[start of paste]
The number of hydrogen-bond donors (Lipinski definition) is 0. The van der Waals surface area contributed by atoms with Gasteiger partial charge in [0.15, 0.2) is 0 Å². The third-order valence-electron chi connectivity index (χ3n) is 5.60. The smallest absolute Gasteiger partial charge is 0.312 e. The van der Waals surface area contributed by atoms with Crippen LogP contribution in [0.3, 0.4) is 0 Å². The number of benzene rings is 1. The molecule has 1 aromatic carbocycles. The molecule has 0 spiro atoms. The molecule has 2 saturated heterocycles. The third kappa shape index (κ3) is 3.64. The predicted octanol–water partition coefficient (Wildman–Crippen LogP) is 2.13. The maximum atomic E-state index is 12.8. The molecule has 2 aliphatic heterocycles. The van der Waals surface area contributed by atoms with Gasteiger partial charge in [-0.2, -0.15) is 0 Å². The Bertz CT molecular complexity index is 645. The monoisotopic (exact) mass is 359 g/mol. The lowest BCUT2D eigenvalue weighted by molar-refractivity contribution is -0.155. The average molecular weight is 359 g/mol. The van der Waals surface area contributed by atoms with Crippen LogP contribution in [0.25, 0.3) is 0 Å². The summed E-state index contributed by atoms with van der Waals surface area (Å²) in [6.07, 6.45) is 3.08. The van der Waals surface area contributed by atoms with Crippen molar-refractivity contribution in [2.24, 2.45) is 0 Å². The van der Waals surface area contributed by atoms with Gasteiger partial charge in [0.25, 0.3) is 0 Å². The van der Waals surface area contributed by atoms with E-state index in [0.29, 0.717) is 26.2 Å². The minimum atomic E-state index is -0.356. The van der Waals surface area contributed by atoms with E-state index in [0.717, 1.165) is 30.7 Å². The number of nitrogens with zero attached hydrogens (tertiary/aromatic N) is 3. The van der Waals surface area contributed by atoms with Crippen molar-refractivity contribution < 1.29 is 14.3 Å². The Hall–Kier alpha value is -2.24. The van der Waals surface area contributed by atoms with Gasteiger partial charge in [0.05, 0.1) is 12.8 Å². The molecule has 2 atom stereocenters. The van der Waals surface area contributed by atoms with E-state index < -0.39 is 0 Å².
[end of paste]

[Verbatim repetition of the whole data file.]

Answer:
The number of hydrogen-bond donors (Lipinski definition) is 0. The van der Waals surface area contributed by atoms with Gasteiger partial charge in [0.15, 0.2) is 0 Å². The third-order valence-electron chi connectivity index (χ3n) is 5.60. The smallest absolute Gasteiger partial charge is 0.312 e. The van der Waals surface area contributed by atoms with Crippen LogP contribution in [0.3, 0.4) is 0 Å². The number of benzene rings is 1. The molecule has 1 aromatic carbocycles. The molecule has 0 spiro atoms. The molecule has 2 saturated heterocycles. The third kappa shape index (κ3) is 3.64. The predicted octanol–water partition coefficient (Wildman–Crippen LogP) is 2.13. The maximum atomic E-state index is 12.8. The molecule has 2 aliphatic heterocycles. The van der Waals surface area contributed by atoms with Gasteiger partial charge in [-0.2, -0.15) is 0 Å². The Bertz CT molecular complexity index is 645. The monoisotopic (exact) mass is 359 g/mol. The lowest BCUT2D eigenvalue weighted by molar-refractivity contribution is -0.155. The average molecular weight is 359 g/mol. The van der Waals surface area contributed by atoms with Crippen LogP contribution in [0.25, 0.3) is 0 Å². The summed E-state index contributed by atoms with van der Waals surface area (Å²) in [6.07, 6.45) is 3.08. The van der Waals surface area contributed by atoms with Crippen molar-refractivity contribution in [2.24, 2.45) is 0 Å². The van der Waals surface area contributed by atoms with Gasteiger partial charge in [0.25, 0.3) is 0 Å². The van der Waals surface area contributed by atoms with E-state index in [0.29, 0.717) is 26.2 Å². The minimum atomic E-state index is -0.356. The van der Waals surface area contributed by atoms with E-state index in [0.717, 1.165) is 30.7 Å². The number of nitrogens with zero attached hydrogens (tertiary/aromatic N) is 3. The van der Waals surface area contributed by atoms with Crippen molar-refractivity contribution < 1.29 is 14.3 Å². The Hall–Kier alpha value is -2.24. The van der Waals surface area contributed by atoms with Gasteiger partial charge in [0.05, 0.1) is 12.8 Å². The molecule has 2 atom stereocenters. The van der Waals surface area contributed by atoms with E-state index < -0.39 is 0 Å².